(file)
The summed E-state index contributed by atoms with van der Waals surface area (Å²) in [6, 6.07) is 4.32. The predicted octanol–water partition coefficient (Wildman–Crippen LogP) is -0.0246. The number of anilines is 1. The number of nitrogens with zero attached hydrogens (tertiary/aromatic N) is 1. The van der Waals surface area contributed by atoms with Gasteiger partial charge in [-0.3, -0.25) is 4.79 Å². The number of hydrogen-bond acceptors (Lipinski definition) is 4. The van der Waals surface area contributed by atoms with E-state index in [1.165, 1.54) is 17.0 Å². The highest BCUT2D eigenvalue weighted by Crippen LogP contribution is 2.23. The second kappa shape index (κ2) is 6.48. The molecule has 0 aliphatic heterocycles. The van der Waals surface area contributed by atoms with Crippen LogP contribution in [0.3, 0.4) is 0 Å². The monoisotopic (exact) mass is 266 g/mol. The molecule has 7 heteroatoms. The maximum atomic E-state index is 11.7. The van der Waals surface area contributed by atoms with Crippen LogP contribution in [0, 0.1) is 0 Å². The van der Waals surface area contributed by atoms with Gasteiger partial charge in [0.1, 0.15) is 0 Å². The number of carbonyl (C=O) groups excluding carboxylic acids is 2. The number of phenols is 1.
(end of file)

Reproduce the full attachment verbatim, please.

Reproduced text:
The summed E-state index contributed by atoms with van der Waals surface area (Å²) in [6, 6.07) is 4.32. The predicted octanol–water partition coefficient (Wildman–Crippen LogP) is -0.0246. The number of anilines is 1. The number of nitrogens with zero attached hydrogens (tertiary/aromatic N) is 1. The van der Waals surface area contributed by atoms with Gasteiger partial charge in [-0.3, -0.25) is 4.79 Å². The number of hydrogen-bond acceptors (Lipinski definition) is 4. The van der Waals surface area contributed by atoms with E-state index in [1.165, 1.54) is 17.0 Å². The highest BCUT2D eigenvalue weighted by Crippen LogP contribution is 2.23. The second kappa shape index (κ2) is 6.48. The molecule has 0 aliphatic heterocycles. The van der Waals surface area contributed by atoms with Crippen LogP contribution in [0.3, 0.4) is 0 Å². The monoisotopic (exact) mass is 266 g/mol. The molecule has 7 heteroatoms. The maximum atomic E-state index is 11.7. The van der Waals surface area contributed by atoms with Crippen LogP contribution in [0, 0.1) is 0 Å². The van der Waals surface area contributed by atoms with Gasteiger partial charge in [0.1, 0.15) is 0 Å². The number of carbonyl (C=O) groups excluding carboxylic acids is 2. The number of phenols is 1.